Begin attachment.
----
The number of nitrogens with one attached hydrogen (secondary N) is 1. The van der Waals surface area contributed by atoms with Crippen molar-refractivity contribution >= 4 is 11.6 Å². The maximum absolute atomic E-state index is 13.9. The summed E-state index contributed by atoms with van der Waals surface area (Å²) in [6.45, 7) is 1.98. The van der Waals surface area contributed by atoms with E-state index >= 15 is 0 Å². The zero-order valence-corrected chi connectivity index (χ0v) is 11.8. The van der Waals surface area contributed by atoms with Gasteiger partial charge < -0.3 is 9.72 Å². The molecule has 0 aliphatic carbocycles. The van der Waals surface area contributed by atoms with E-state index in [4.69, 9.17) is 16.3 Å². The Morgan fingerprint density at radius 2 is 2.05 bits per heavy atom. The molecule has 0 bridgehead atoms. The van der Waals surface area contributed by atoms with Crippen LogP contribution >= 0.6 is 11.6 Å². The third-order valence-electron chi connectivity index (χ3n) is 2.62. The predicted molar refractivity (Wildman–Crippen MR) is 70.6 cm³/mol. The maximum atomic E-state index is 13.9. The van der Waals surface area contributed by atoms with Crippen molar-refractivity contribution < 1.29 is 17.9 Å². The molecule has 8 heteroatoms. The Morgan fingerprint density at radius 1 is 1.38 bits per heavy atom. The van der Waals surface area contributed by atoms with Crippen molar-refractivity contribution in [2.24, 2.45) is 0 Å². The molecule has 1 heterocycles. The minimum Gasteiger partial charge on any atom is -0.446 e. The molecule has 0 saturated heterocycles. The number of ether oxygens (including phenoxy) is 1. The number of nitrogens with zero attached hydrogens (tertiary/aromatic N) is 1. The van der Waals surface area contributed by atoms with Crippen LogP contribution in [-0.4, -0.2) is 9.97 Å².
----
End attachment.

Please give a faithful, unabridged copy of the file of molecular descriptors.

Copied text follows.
The number of nitrogens with one attached hydrogen (secondary N) is 1. The van der Waals surface area contributed by atoms with Crippen molar-refractivity contribution >= 4 is 11.6 Å². The maximum absolute atomic E-state index is 13.9. The summed E-state index contributed by atoms with van der Waals surface area (Å²) in [6.45, 7) is 1.98. The van der Waals surface area contributed by atoms with E-state index >= 15 is 0 Å². The zero-order valence-corrected chi connectivity index (χ0v) is 11.8. The van der Waals surface area contributed by atoms with Gasteiger partial charge < -0.3 is 9.72 Å². The molecule has 0 aliphatic carbocycles. The van der Waals surface area contributed by atoms with E-state index in [4.69, 9.17) is 16.3 Å². The Morgan fingerprint density at radius 2 is 2.05 bits per heavy atom. The molecule has 0 bridgehead atoms. The van der Waals surface area contributed by atoms with Crippen LogP contribution >= 0.6 is 11.6 Å². The third-order valence-electron chi connectivity index (χ3n) is 2.62. The predicted molar refractivity (Wildman–Crippen MR) is 70.6 cm³/mol. The maximum atomic E-state index is 13.9. The van der Waals surface area contributed by atoms with Crippen molar-refractivity contribution < 1.29 is 17.9 Å². The molecule has 8 heteroatoms. The Morgan fingerprint density at radius 1 is 1.38 bits per heavy atom. The van der Waals surface area contributed by atoms with Crippen molar-refractivity contribution in [2.24, 2.45) is 0 Å². The molecule has 1 heterocycles. The minimum Gasteiger partial charge on any atom is -0.446 e. The molecule has 0 saturated heterocycles. The number of ether oxygens (including phenoxy) is 1. The number of nitrogens with zero attached hydrogens (tertiary/aromatic N) is 1. The van der Waals surface area contributed by atoms with Crippen LogP contribution in [-0.4, -0.2) is 9.97 Å².